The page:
“I look to a day when people will not be judged by the color of their skin, but by the content of their character.” – Martin Luther King, Jr.

Over the history of the United States, people have been judged by appearance, mainly gender and ethnicity. Although life has changed for minorities in America since Martin Luther King, Jr.’s lifetime, there is still a struggle for people who don’t fit society’s standard of what is normal.

Autism is a disorder that affects one in sixty-eight children, as stated by the Centers for Disease Control and Prevention in 2014.​  Apart from interacting with autistic children during my college education and throughout my years of teaching music, I have not experienced the struggle of being a parent with an autistic child.

However, I recently had the opportunity to watch a film portraying the struggles of a fictional character with a high functioning form of autism. This provoked a series of thoughts relevant to issues Martin Luther King, Jr. addressed during his lifetime.


“If we let the world set expectations, they’ll stay where they are.” – The Accountant, 2016


We have been programmed to judge people based on appearance and to fear and reject those who are different from us. Even as a minority, an immigrant at an early age, I have still been fortunate to have the support and the acceptance I needed to become the person I am today.

As a parent, I am overwhelmed at times with what children have to experience compared to the simpler days of my childhood and adolescence. It has been difficult at times to help them battle the different stereotypes, bullying, and social pressures that are common among adolescents today.

I have found several ways for both children and adults to instill confidence, to encourage individuality, and to build a foundation for love and acceptance for all:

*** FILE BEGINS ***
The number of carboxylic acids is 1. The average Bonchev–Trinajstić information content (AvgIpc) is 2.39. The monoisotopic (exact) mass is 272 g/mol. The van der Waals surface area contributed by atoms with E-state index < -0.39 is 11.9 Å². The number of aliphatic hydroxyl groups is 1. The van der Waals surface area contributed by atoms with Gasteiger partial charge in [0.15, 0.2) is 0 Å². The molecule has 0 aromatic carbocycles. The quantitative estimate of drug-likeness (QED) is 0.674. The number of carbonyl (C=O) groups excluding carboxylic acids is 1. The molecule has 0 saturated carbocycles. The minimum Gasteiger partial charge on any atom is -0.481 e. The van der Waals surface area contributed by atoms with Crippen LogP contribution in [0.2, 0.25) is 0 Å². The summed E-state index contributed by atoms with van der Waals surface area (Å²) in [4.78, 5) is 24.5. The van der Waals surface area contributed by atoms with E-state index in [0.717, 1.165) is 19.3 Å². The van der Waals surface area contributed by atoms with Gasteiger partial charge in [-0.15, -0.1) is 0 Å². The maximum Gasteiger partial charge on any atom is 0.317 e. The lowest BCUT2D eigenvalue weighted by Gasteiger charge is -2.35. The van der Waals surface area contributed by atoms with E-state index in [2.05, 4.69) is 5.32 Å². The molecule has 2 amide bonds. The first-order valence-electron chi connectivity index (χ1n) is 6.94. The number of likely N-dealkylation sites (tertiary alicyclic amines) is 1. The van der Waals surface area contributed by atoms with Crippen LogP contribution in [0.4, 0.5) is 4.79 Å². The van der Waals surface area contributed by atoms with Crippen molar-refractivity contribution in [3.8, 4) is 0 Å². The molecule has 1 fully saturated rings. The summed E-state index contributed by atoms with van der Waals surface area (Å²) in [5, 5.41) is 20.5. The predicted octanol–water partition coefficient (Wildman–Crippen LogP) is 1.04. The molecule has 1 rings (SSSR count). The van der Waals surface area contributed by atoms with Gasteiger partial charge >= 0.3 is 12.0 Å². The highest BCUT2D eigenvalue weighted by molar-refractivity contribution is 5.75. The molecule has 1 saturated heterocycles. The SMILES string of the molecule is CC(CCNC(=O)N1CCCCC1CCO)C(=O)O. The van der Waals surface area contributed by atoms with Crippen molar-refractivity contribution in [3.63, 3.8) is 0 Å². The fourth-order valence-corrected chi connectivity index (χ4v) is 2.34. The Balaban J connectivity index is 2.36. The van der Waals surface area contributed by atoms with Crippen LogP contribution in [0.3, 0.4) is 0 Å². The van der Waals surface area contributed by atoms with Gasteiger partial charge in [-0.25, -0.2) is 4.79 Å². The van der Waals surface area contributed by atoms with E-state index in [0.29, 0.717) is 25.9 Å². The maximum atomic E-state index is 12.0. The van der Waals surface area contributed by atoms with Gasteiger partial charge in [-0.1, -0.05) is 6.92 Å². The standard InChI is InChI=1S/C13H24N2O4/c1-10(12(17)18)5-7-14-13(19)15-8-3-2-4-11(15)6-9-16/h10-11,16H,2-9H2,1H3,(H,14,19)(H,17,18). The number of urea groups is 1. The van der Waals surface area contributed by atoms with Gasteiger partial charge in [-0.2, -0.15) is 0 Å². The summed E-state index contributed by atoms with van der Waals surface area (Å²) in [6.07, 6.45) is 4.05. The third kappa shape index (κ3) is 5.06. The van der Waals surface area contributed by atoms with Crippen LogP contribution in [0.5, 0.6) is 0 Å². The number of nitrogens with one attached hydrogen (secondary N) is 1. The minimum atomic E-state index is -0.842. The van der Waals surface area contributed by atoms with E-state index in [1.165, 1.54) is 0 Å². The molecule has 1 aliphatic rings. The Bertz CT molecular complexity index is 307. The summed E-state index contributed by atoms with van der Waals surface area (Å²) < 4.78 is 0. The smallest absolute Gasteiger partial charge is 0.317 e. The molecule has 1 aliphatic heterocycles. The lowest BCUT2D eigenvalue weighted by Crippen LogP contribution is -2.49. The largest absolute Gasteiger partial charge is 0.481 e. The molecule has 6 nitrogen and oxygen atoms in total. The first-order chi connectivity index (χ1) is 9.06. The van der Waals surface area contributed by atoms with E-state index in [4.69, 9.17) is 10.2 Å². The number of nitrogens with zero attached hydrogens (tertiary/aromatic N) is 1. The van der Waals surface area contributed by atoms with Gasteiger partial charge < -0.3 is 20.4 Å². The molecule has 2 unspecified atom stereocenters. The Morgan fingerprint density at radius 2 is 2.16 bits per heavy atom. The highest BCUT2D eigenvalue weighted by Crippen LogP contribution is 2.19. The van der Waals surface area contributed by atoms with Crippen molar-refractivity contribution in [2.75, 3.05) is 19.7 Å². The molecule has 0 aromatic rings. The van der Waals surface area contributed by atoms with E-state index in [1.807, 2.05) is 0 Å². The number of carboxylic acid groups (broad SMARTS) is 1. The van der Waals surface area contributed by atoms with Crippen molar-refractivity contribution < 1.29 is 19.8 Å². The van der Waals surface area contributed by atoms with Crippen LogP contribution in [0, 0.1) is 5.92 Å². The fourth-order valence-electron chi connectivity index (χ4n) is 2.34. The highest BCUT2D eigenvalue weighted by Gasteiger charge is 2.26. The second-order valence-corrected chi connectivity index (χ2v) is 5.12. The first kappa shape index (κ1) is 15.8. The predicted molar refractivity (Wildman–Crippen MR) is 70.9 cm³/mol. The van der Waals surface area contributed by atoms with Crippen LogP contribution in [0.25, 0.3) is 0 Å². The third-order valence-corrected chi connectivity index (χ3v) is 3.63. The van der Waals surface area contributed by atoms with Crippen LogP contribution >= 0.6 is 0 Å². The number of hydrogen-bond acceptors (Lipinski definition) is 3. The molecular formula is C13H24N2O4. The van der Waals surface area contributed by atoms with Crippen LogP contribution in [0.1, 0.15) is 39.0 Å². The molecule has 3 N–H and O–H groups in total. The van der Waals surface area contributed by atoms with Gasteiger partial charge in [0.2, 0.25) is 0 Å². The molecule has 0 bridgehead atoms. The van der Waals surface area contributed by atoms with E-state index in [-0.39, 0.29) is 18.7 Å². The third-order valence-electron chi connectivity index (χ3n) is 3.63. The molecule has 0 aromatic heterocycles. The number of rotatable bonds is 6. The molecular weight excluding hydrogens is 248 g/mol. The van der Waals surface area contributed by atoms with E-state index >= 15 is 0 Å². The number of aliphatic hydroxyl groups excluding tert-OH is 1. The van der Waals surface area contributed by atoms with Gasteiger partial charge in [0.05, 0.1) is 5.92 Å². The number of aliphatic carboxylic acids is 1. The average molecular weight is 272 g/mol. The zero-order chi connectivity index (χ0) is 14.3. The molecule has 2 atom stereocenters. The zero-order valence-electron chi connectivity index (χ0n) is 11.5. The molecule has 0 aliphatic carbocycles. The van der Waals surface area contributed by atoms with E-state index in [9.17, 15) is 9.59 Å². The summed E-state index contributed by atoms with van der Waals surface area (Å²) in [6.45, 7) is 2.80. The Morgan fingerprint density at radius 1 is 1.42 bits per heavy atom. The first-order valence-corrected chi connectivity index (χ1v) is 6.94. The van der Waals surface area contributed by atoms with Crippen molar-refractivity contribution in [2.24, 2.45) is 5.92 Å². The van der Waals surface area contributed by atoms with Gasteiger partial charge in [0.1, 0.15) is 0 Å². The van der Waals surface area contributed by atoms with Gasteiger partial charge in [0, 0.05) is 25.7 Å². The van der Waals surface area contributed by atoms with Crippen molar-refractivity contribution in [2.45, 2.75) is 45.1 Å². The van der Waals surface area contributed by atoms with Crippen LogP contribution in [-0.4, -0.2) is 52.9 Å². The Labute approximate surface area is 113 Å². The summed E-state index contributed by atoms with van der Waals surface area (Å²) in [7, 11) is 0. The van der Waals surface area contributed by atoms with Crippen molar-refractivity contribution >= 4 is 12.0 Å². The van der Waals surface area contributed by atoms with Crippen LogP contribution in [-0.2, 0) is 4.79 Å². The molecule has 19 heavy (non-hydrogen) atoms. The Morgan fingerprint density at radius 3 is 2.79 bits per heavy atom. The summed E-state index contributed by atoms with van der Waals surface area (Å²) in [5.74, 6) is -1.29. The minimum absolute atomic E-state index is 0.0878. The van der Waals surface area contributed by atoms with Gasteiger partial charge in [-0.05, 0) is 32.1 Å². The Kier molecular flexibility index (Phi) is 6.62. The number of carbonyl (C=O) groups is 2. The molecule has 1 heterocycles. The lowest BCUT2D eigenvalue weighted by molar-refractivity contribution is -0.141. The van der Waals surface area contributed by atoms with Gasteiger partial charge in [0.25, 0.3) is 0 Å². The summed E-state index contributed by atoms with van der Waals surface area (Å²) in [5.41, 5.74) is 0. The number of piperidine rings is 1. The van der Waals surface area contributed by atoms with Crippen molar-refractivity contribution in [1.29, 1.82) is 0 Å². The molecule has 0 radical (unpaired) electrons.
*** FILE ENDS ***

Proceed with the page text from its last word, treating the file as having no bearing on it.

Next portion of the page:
1. Recognize the differences in others as an extension of their personality, not as a threat to the individual.

2. Take time to become acquainted with people of different backgrounds and to learn about their cultures.

3. Encourage children to identify both strengths and weaknesses, understanding that they are what define them and what can help them relate to others with the same struggles.

4. Show a positive example of tolerance and open-mindedness to those around you.

5. Find opportunities to discover and to experience other cultures, such as ethnic festivals and other multi-cultural events.

Even amidst all of the chaos and war in this world, it is a relief and an encouragement to know that there are many who are already living a life of love and acceptance.





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Araceli has a background in music education and rediscovered her love for poetry after meeting her muse. A resident of Alabama, she divides her free time between her family and her writing. Her poems are listed under the name A.M. Ream on the social media sites she manages.

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